Just a few words on the ECB before we cover the jobs report. Ollie Rehn, Finnish central bank governor laid out the ECB’s path forward in the clearest terms yet and it could virtually ensure the ECB will ease. What’s increasingly difficult to understand is the set of signals that has central banks so concerned (more below). US and Canada jobs are due up next. The Video for Premium subscribers is posted below, laying out the key technical constraints for the USD.

Markets were relatively quiet on Thursday but Rehn – Once an ECB hawk – told Boersen Zeitung that easing is needed now. He talked about forward guidance, cutting the ECB’s deposit rate or resuming QE. The call was so direct and dovish that was it bordered on alarmist. In late May, Rehn said the base case was to wait longer before raising rates because there was a soft path.

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In terms of economic data, there is nothing blatant to justify such a dramatic shift. It’s clear this is all about the bond market. German yields are now below the ECB’s deposit rate of -0.40% all the way out to 10 years. Yields have fallen dramatically, including in Italy where they have fallen more than 200 basis points since October. Yield curves everywhere are inverted.

The ECB is terrified about falling inflation expectations in markets. Easing at this point sounds like a done deal and the market is increasingly convinced that the BOE will follow and that China-US trade talks have solved nothing.

One line of thinking is that central banks know something we don’t – maybe that Trump is going to ramp up the trade war against Europe. But history has shown that central banks are rarely privy to special knowledge and the Fed certainly wasn’t when it was hiking in December.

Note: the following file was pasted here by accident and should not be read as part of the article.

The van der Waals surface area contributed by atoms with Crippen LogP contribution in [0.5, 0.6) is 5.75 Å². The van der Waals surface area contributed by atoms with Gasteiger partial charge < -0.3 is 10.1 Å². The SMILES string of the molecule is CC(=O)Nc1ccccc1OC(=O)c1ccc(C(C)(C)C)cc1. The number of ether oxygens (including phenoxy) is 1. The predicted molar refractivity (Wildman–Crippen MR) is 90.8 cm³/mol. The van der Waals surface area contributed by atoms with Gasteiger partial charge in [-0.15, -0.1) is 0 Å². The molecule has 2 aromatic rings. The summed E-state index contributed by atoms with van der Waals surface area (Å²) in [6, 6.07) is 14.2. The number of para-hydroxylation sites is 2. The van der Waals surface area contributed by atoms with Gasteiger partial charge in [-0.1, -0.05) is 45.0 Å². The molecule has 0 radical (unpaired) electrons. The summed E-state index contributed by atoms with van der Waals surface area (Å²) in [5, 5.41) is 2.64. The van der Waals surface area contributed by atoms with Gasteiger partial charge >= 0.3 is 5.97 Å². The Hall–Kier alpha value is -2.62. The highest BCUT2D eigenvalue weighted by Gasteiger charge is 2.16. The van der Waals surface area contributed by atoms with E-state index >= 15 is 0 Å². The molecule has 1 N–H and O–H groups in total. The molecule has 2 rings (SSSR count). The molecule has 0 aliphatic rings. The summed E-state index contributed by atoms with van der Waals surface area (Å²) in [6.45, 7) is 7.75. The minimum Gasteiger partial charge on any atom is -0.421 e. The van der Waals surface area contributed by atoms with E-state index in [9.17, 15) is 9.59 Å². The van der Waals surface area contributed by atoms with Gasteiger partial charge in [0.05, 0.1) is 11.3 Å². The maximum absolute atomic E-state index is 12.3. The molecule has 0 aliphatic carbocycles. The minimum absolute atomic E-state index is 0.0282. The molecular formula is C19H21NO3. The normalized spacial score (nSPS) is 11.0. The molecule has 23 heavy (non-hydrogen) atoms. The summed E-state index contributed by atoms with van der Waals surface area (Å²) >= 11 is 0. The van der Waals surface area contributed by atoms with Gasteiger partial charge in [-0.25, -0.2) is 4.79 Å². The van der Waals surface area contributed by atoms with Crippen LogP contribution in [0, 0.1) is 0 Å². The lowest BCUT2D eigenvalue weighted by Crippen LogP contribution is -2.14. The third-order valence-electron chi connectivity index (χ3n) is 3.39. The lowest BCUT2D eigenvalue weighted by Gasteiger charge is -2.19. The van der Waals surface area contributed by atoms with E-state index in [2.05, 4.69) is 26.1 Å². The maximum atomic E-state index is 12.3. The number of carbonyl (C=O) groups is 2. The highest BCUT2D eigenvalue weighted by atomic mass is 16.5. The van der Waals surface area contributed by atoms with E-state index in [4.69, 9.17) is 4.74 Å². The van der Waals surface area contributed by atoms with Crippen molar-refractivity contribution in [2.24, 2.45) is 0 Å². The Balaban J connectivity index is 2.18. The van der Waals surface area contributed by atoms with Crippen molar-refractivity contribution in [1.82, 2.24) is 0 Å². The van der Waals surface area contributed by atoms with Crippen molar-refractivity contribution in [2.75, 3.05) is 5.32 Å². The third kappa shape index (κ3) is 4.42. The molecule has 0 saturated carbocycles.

There seems to have been a sea change on inflation views along with a bond-buying mania. To combat it, the ECB is willing to risk diving deeper into experimental policy to perhaps push up inflation a few ticks. Is that risk worth the reward? It’s tough to see how it is.

Onto US and Canada Jobs

The day ahead will be a big one in terms of sorting out how the underlying US economy is performing. US non-farm payrolls are forecast at 160K and that leaves the market in a delicate spot. If jobs are higher than 200K, then expect a USD rally along with risk aversion as Fed cuts are questioned. If jobs are below 100K and earnings come in within expectations, expect a USD slump along with risk aversion on fear of an economic slowdown. The question becomes: “Would a string jobs report mean no July rate cut or only a 25-bp cut instead of a 50-bp cut?”. Ashraf gives his assessment before answering this in today’s Premium video.

In Canada, meanwhile, the country is close to the best jobs growth in a decade over the past 3, 6 and 12 month periods, while its Citi economic suprise index is at multi-decades high. Canada unemp rate seen at 5.5% from 5.4%, while Canada payrolls expected at 10K from 28K. A soft report will be brushed aside while one above the +10K consensus will emphasize that Canada is a rare spot of economic acceleration. Traders may also consider USDCAD longs in the event that US data exceeds expectations as that would weigh on risk appetite, especially if Canada jobs fail to beat.


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Ashraf Laidi is an independent strategist and trader, founder of Intermarket Strategy Ltd and author of "Currency Trading & Intermarket Analysis". He is the former chief global strategist at City Index / FX Solutions, where he focused on foreign exchange and global macro developments pertaining to central bank policies, sovereign debt and intermarket dynamics. Ashraf had also served as Chief Strategist at CMC Markets, where he headed a global team of analysts and led seminars and trainings in four continents. His insights on currencies and commodities won him several #1 rankings with FXWeek and Reuters. Prior to CMC Markets, Laidi monitored the performance of a multi-FX portfolio at the United Nations, assessed sovereign and project investment risk with Hagler Bailly and the World Bank, and analyzed emerging market bonds at Reuters. Laidi also created the first 24-hour currency web site for traders and researchers alike on the eve of the creation of the euro. Laidi's analysis of currency markets stand out based on his distinct style in bridging the fundamental and technical aspects of the markets. Laidi regularly appears on CNBC TV (US, Europe, Arabia and Asia/Pacific), Bloomberg TV (US, Asia/Pacific, France and Spain), BNN, PBSs Nightly Business Report, and BBC. His insights also appear in the Financial Times, the Wall Street Journal and Barrons. He has given numerous interviews and lectures in Arabic, French, and to audiences spanning from Canada, Central America and Asia/Pacific.


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